On the heels of a meeting in which the US space chief declared that America must be prepared for warfare in space despite its reluctance to engage in such a scenario, a Department of Defense (DoD) official detailed the country’s space strategy for the next decade and beyond.
During a virtual Heritage Foundation event on Wednesday, Defense Department space policy expert Justin T. Johnson explained the country’s four pillar strategy for space-based defense, outlined in a document released in June.
The strategy seeks to maintain US dominance in space in the face of increasing challenges posed by hostile actors Russia and China. It also aims to ensure space stability and provide support to national, joint, and combined operations.
Four-Pronged Strategy to Space-Based Defense
The first pillar is for the US to develop a military advantage in space. This effort is already underway with the awarding of contracts to build space-based missile-tracking satellites.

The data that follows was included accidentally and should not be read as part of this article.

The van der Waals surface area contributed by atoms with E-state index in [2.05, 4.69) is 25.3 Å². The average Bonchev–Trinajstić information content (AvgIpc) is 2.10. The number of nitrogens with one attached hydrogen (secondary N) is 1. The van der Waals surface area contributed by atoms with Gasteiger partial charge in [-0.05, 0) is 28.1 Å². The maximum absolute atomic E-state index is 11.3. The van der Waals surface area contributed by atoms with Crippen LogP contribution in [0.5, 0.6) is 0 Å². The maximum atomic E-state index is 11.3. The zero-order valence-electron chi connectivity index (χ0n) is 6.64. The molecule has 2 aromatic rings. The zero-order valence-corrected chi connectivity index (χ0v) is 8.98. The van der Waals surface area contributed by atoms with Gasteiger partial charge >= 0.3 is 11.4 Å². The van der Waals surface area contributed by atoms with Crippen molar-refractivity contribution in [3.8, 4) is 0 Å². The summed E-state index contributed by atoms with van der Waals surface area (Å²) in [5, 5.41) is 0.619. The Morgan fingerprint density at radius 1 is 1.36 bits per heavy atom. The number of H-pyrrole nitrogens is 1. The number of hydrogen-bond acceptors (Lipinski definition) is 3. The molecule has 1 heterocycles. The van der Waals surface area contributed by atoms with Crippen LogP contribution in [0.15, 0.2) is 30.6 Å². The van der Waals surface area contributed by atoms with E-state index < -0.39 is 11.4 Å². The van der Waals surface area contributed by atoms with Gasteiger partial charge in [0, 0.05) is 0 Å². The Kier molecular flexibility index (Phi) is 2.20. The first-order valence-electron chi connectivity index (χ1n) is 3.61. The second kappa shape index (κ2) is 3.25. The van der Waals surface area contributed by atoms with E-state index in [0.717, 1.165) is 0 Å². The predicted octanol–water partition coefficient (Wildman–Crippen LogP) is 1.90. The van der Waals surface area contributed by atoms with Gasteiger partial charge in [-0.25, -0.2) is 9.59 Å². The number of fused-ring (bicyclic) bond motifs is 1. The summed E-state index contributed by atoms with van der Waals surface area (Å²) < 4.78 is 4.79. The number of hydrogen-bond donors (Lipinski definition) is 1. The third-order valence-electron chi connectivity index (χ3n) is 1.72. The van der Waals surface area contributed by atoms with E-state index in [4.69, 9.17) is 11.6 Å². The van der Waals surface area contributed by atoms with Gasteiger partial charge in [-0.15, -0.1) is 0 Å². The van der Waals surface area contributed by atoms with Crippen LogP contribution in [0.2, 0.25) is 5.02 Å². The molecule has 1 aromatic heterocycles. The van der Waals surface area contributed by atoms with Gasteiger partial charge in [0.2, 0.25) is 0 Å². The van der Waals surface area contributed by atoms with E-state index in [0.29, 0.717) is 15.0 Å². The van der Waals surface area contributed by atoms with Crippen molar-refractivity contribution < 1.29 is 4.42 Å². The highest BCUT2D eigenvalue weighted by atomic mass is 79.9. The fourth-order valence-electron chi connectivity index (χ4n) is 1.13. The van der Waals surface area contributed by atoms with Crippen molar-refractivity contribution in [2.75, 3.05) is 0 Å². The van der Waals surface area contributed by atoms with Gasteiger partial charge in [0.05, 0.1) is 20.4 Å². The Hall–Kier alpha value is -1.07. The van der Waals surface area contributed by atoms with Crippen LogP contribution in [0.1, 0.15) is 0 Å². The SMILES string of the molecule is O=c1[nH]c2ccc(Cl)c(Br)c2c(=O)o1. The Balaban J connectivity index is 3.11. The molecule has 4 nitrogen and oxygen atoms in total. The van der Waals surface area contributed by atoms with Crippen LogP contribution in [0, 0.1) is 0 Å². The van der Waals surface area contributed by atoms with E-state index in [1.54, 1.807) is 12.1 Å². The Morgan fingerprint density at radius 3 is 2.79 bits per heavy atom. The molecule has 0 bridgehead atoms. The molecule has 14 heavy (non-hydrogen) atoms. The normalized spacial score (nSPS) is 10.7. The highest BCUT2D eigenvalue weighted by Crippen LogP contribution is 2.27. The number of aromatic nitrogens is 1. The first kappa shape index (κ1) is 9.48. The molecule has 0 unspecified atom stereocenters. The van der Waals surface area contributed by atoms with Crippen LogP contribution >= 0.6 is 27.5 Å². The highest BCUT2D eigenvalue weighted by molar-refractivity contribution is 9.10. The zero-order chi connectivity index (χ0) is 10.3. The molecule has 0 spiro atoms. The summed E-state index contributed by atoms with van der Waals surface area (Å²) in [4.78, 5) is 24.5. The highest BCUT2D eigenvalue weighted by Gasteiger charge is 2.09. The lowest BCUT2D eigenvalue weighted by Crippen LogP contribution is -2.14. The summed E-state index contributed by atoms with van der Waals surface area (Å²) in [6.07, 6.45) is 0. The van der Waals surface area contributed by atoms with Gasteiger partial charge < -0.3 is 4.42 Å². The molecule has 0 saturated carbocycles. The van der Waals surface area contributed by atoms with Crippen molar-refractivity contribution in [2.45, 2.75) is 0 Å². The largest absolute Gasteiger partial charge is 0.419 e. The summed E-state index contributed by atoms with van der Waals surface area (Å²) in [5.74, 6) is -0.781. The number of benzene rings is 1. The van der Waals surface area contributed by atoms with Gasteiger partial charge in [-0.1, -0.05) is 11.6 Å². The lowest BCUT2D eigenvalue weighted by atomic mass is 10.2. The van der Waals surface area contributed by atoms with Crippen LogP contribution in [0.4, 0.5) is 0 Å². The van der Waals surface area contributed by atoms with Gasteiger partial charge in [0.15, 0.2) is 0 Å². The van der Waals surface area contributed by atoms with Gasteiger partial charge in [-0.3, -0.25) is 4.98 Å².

This military advantage should be comprehensive to counteract hostile actors’ aggressive efforts in developing anti-satellite technology that neutralizes America’s intelligence advantage.
The second pillar is integration between land, sea, and air forces with allies and partners under the US Space Command in preparation for a war in space, should such a conflict ever be necessary. The integration would include being able to locate and execute fire upon ballistic and hypersonic missiles by land, sea, and air forces, and even from space-based firing systems.
The third element is to shape the strategic environment, Johnson said. This includes educating citizens about future threats, promoting responsible activity and use of space, and letting potential enemies know that attacks will be met with a firm response.
The fourth pillar is to work with allies, partners, industry, and other government agencies by, for example, streamlining regulations and cooperation in the development of space defense technologies. Twenty nations and 100 industrial and academic partners have already signed on to collaborate with the US in this mission.
Space as Warfighting Domain
Johnson explained the urgency behind the execution of this strategy by pointing out that Russia and China had already developed systems designed specifically to attack American satellites. “China and Russia have made space a warfighting domain,” he added.
US intelligence reports of a Russian anti-satellite weapons test seem to confirm these suspicions.
Johnson also pointed out a strong upside in economic development to developing military capabilities in space, stating that commercial interests in space are worth $20 trillion.